Data science roles at Facebook are highly competitive and difficult to land. Fortunately, enough people have successfully gone through the Facebook data scientist interview process to share their experiences and offer valuable advice. Read on to learn more.
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If you’ve graduated from a data science degree or bootcamp, put together an impressive portfolio, polished your programming and quantitative analytics skills, and have scored a coveted interview with a Facebook recruiter or hiring manager, you might understandably be nervous about what comes next.
Interviewing for any role can be an intimidating experience, but the best way to ensure a successful interview is to be prepared for what you’ll be asked and to know what the company is looking for. Current and former Facebook data scientists share their own interviewing experiences below.
"Data scientist" is a catch-all term at Facebook for data specialists who focus on analytics and core machine learning. Depending on the team a data scientist joins, their objectives can range from analyzing data sets to glean actionable insights to modeling algorithms for artificial intelligence.
Regardless of the focus area, data scientists at Facebook have a few things in common: most have backgrounds in computer science, economics, math, or statistics; know coding languages such as SQL and Python and can perform in-depth quantitative analysis of data sets to make sense of the information collected.
Having these skills as prerequisites, many Facebook data scientists also develop expertise working in specific product areas. For example, within each of Facebook’s products—from Instagram and WhatsApp to Oculus and Messenger—data science experts perform data analysis on the behaviors of Facebook users, identify business problems and possible solutions, inform the development of new products and services, and help the company reach business goals such as increasing user engagement, growing revenue, and improving social reach.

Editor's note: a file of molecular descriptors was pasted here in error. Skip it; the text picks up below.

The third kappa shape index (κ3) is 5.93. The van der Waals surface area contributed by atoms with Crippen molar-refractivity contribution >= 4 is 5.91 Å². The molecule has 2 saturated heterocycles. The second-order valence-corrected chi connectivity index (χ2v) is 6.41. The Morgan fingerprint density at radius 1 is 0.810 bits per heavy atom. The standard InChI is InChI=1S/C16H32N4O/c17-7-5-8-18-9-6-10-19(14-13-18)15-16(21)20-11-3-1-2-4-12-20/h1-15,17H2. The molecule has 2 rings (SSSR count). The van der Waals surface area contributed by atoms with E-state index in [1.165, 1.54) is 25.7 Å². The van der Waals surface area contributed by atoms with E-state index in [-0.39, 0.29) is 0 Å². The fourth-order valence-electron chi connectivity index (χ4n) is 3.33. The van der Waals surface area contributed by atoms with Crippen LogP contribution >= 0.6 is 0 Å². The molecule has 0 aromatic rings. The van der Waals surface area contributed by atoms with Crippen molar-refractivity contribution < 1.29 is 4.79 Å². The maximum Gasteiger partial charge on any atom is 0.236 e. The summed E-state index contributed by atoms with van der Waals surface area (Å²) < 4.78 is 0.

On the user engagement front, Jaime Torres, a Springboard alumnus and current data scientist at Facebook, told Springboard that he has worked on a logistics model that helped Facebook identify small businesses that use its tools and platforms, which then allowed Facebook’s cross-functional teams to target those users to join its advocacy groups.
“I took a giant sales funnel and made it more efficient,” Torres said. Across the company, data scientists dig into existing data sets to find ways for the company to improve its tech, products, services, and performance.
While it doesn’t hurt to be skilled in advanced data science areas such as deep learning and computer vision, having a solid foundation in data science basics such as data cleaning, asking SQL questions, building data pipelines, and forming hypotheses are critical for succeeding at Facebook, according to Torres.
“I do a lot of SQL querying and cleaning up data [in my role], so it's very important to get the foundation down,” Torres said. “No matter where you go, whether it’s Facebook or Microsoft or Intel, these are the skills that are transferable.”
Torres also stressed the importance of strong communications skills, which are just as important as having the technical chops.
“At the end of the day, having strong communication skills might be the most important thing,” Torres said. “Not only do you have to wrap up the project and explain the results to your manager and stakeholders, but you also have to manage expectations. So, constant communication between yourself and cross-functional teams is very important.”
Facebook’s data scientists report going through a phone screening as the first step of the interview process, before being invited to one of Facebook’s larger campuses in Menlo Park, New York City, or Seattle for an onsite interview loop. With the pandemic and the recent shift to working from home, applicants now have remote work opportunities, which extends to remote interview opportunities.
After an initial round of interviews in which recruiters and hiring managers ask about an applicant’s background, interests, and experiences, there is a technical challenge in which an applicant is given a series of questions and tasked with finding a solution using SQL, Python, and other quantitative analysis tools.
For this particular challenge, Torres told Springboard that recruiters were not only looking for technical acumen but also getting a sense of how an applicant approaches problems.
“At the end of the day, you’re being judged on your approach to solving problems, your ability to articulate and confidently prescribe your solution, and justify your reasoning,” Torres said.
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